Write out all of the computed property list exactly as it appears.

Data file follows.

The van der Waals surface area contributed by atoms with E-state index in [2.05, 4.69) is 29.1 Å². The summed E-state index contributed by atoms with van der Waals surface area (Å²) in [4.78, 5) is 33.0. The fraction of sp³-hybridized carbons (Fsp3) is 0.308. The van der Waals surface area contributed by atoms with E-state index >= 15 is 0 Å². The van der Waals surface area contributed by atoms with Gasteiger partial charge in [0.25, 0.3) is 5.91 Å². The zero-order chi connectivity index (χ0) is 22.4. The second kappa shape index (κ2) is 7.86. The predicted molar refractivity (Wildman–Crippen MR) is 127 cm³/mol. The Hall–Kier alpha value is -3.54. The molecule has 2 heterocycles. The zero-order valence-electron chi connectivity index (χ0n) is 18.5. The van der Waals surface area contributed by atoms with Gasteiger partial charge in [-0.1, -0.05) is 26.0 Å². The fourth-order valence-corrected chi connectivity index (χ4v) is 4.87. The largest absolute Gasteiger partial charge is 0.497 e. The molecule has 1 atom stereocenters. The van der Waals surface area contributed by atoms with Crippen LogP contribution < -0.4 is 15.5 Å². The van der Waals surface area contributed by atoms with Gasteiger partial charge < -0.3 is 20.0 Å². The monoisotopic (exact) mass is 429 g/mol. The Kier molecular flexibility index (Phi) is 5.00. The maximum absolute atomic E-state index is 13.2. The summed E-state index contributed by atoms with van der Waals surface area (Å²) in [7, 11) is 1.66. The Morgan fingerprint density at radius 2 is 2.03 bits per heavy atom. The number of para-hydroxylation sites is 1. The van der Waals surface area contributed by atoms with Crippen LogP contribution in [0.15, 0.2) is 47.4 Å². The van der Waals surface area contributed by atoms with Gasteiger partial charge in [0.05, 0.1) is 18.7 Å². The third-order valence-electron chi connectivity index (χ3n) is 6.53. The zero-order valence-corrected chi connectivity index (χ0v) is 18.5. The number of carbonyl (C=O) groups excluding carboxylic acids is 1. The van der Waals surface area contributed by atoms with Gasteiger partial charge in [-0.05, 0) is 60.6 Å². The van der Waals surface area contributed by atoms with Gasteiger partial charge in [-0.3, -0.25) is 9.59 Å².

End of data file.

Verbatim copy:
The van der Waals surface area contributed by atoms with E-state index in [2.05, 4.69) is 29.1 Å². The summed E-state index contributed by atoms with van der Waals surface area (Å²) in [4.78, 5) is 33.0. The fraction of sp³-hybridized carbons (Fsp3) is 0.308. The van der Waals surface area contributed by atoms with E-state index >= 15 is 0 Å². The van der Waals surface area contributed by atoms with Gasteiger partial charge in [0.25, 0.3) is 5.91 Å². The zero-order chi connectivity index (χ0) is 22.4. The second kappa shape index (κ2) is 7.86. The predicted molar refractivity (Wildman–Crippen MR) is 127 cm³/mol. The Hall–Kier alpha value is -3.54. The molecule has 2 heterocycles. The zero-order valence-electron chi connectivity index (χ0n) is 18.5. The van der Waals surface area contributed by atoms with Gasteiger partial charge in [-0.1, -0.05) is 26.0 Å². The fourth-order valence-corrected chi connectivity index (χ4v) is 4.87. The largest absolute Gasteiger partial charge is 0.497 e. The molecule has 1 atom stereocenters. The van der Waals surface area contributed by atoms with Crippen LogP contribution < -0.4 is 15.5 Å². The van der Waals surface area contributed by atoms with Gasteiger partial charge < -0.3 is 20.0 Å². The monoisotopic (exact) mass is 429 g/mol. The Kier molecular flexibility index (Phi) is 5.00. The maximum absolute atomic E-state index is 13.2. The summed E-state index contributed by atoms with van der Waals surface area (Å²) in [7, 11) is 1.66. The Morgan fingerprint density at radius 2 is 2.03 bits per heavy atom. The number of para-hydroxylation sites is 1. The van der Waals surface area contributed by atoms with Crippen LogP contribution in [0.15, 0.2) is 47.4 Å². The van der Waals surface area contributed by atoms with Gasteiger partial charge in [0.05, 0.1) is 18.7 Å². The third-order valence-electron chi connectivity index (χ3n) is 6.53. The zero-order valence-corrected chi connectivity index (χ0v) is 18.5. The number of carbonyl (C=O) groups excluding carboxylic acids is 1. The van der Waals surface area contributed by atoms with Gasteiger partial charge in [-0.05, 0) is 60.6 Å². The van der Waals surface area contributed by atoms with Gasteiger partial charge in [-0.3, -0.25) is 9.59 Å².